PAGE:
Can a GM title be given to someone after he dies? For example can Rashid Nezhmetdinov receive a GM title for his contribution to Chess?

3 Answers 3


Yes, it is possible. FIDE can award the title of honorary grandmaster, based on a player's past performances and/or other contributions to chess.

Most of the honorary grandmasters were still alive when they were awarded the title. However, there are two examples where the title was awarded posthumously: GM Rudolf Maric and GM Karoly Honfi.


The Grandmaster (or GM) title is awarded to players who fit two criterias :

  • Their ELO rating is above 2500.
  • They have achieved 3 GM norms. A GM norm is achieved when a performance of 2600 is reached at the end of the tournament. Moreover, all tournaments don't qualify for GM norms : there must be at least 3 GMs in attendance with a minimum rating of 2200, the tournament must allow for at least 120 mins of thinking time per match (including increments), there must be a FIDE referee, etc...

The title of International Master (or IM), Women Grandmaster (WGM) and Women Internation Master (WIM) are also obtained through a similar process, though the level required is lower. For instance, the required ELO rating for an IM title is of 2400.

More details can be found in the FIDE handbook, in particular in sections 1.4 though 1.7.

So, to answer your question, the title cannot be given posthumously if the person hasn't achieved these results during their lifetime, no matter how much they contributed to the game of chess. It's hard to believe a dead person would make a GM norm.

  • But the chess community agrees that Rashid, could beat Tal or any GM during his era
    – Lynob
    Jul 8, 2018 at 20:16
  • Being able to beat someone is not the same as making a norm, despite the outstanding achievement of beating the current World Champion. Titles have never been awarded posthumously. In 1950, initial GM titles were awarded to 27 players, but not posthumously. Thus, Steinitz, Lasker, Capablanca, and Alekhine, despite having been World Champions, weren't awarded the title (source : Wikipedia).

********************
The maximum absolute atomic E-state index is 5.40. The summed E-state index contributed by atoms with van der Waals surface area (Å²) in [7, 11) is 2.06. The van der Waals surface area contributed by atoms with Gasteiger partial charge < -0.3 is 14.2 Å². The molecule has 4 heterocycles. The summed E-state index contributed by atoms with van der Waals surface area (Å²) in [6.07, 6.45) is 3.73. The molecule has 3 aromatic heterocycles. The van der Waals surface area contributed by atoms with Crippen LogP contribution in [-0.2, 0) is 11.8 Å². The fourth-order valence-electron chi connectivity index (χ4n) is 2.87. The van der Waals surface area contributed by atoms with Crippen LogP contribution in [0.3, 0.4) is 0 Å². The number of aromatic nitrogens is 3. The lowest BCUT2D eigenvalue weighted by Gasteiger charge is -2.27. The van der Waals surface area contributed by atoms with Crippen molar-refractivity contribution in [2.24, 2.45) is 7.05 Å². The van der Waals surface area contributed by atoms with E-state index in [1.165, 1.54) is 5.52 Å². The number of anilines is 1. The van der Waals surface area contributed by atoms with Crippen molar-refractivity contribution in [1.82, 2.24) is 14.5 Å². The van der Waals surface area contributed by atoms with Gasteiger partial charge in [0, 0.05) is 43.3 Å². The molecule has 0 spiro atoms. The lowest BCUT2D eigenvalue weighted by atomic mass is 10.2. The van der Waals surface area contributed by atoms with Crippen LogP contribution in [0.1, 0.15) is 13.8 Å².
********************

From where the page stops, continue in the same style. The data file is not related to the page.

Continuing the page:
– Umlin
    Jul 8, 2018 at 20:41
  • Since you mentioned Capablanca, I rest my case. The reason I asked it is because there's a petition to award Rashid the title. But well, if Capa didn't receive it.
    – Lynob
    Jul 8, 2018 at 21:08
  • Rashid's peak was less than 2500. He wouldn't have been a GM even if he was alive now. He's very far away from Tal.
    – SmallChess
    Jul 9, 2018 at 0:47

There is a small chance that a person did qualify but died before FIDE made it official. Although Umlin gave the standard answer for how to achieve the GM title, there is an exceptions. Winning a championship tournament, such as Senior World or even u18, gives you an automatic GM title. This is to ensure that a GM always wins the tournament. (It would look silly for an untitled player to win such a strong tournament.)

  • I thought the u18 would only give automatic IM?
    – SmallChess
    Jul 9, 2018 at 5:34
  • @SmallChess You are correct, U18 is a GM norm, and/or automatic IM title. The World Junior, which is U20, is automatically the GM title, but it is mostly moot since the top players are already GMs, and many over 2700 even. old.fide.com/fide/handbook.html?id=199&view=article Table 1.24b Jan 9, 2020 at 14:54

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